In 2011, 56 percent of respondents to a Pope Center survey answered “yes” to the question “Should universities return to traditional rules on student behavior—such as implementing same-sex and alcohol-free dorms?” While that’s a perfectly natural gut reaction to campus degeneracy, I think the resurrection of in loco parentis would be a step in the wrong direction.
Students are infantilized enough. Institutions of higher learning should be places where students are intellectually and ethically prepared for adult life and professional careers, not sequestered from one vice or another, or sheltered from society’s more nefarious elements. With that said, however, there is a role for colleges and universities to play in terms of discouraging the moral bankruptcy which now seems so widespread on campuses.
By adopting a more selective admissions process and strengthening academic rigor, schools would help to weed out at least some of the aforementioned problems, and would send a signal to applicants (including the parents and K-12 schools molding them): we demand more here.
In a recent article titled “If Students Have Time to Get Drunk, Colleges Aren’t Doing Their Job,” the New America Foundation’s Kevin Carey writes that “the most effective alcohol abuse prevention policy is to be a better college: a place where students are continually challenged, provoked, and engaged by the difficult work of learning.”
He points to Hollywood as one culprit, as it sometimes portrays hedonism in a lighthearted manner without also showing its ugly side effects. Greek organizations and the universities that turn a blind eye to their misdeeds are guilty in Carey’s view, too. “Organizations that are a danger to students should be permanently shut down,” he writes.
I agree with most of Carey’s comments. But there’s another problem unrelated to alcoholic excesses that deserves attention.
Mark Twain once wrote that the “offspring of riches” is “pride, vanity, ostentation, arrogance, [and] tyranny.” Unfortunately, many of today’s college students have become so accustomed to the “riches” of Western standards of living that they lack respect for higher education. College is just another item on the list that must be checked off before calling oneself a grown-up.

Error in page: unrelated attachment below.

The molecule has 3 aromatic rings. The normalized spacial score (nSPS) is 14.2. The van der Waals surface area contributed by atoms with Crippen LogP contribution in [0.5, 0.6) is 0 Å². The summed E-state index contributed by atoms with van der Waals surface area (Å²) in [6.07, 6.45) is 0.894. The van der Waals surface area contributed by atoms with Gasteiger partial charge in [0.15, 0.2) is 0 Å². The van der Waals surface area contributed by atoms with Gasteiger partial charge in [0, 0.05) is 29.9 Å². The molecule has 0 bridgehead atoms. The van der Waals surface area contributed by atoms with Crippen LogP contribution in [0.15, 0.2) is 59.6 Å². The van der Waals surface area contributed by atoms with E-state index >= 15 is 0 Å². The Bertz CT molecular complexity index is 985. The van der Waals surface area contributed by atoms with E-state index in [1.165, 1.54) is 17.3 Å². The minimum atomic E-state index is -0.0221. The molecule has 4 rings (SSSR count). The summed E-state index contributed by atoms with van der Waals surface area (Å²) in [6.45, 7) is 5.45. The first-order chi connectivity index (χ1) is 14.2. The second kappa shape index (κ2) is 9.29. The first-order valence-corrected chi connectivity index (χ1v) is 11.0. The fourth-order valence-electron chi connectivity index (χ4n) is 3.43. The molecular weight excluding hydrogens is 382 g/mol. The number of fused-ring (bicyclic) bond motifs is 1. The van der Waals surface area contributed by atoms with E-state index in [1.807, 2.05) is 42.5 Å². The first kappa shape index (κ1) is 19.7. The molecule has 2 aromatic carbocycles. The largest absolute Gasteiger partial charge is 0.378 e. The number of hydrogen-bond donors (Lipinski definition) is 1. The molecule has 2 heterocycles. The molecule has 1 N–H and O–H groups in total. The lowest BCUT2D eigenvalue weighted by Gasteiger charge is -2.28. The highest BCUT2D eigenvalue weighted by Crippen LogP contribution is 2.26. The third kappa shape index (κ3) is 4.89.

Pushed to go to college at an early age, many students fall into an artificial kind of competitiveness that encourages shortcuts to academic success. In high school, they study for a smorgasbord of standardized tests, they sometimes cheat, their helicopter parents coddle them, and they’re jammed through the educational system without having learned to love learning for learning’s sake. By the time they get to college, they’re not interested in academics, they’re interested in perfunctorily obtaining their diplomas and partying their way to graduation.
It’s a mindless rat race.
That kind of environment can lead to severe moral decay. I’m reminded of a time as an undergraduate when everyone in my introductory biology course cheated on an in-class quiz while the professor was out of the room. When I confronted the professor about that, she feigned disapproval, but did nothing to stop it in the future. It happened again, several times—a sign of students’ general indifference to baseline ethical standards. Yet, on paper, every one of those cheating students was “college ready.”
Clearly, there are factors beyond SAT scores and high school GPAs that colleges should consider during the admissions process.
Whether it’s alcohol abuse or snobbish entitlement or academic incuriousity or lack of personal integrity, many of the problems displayed by college students are steeped in moral bankruptcy. But will colleges do anything to stem the tide? Will they demand more from applicants and more from campus stakeholders? Or will higher education’s dark side take control of the Ivory Tower?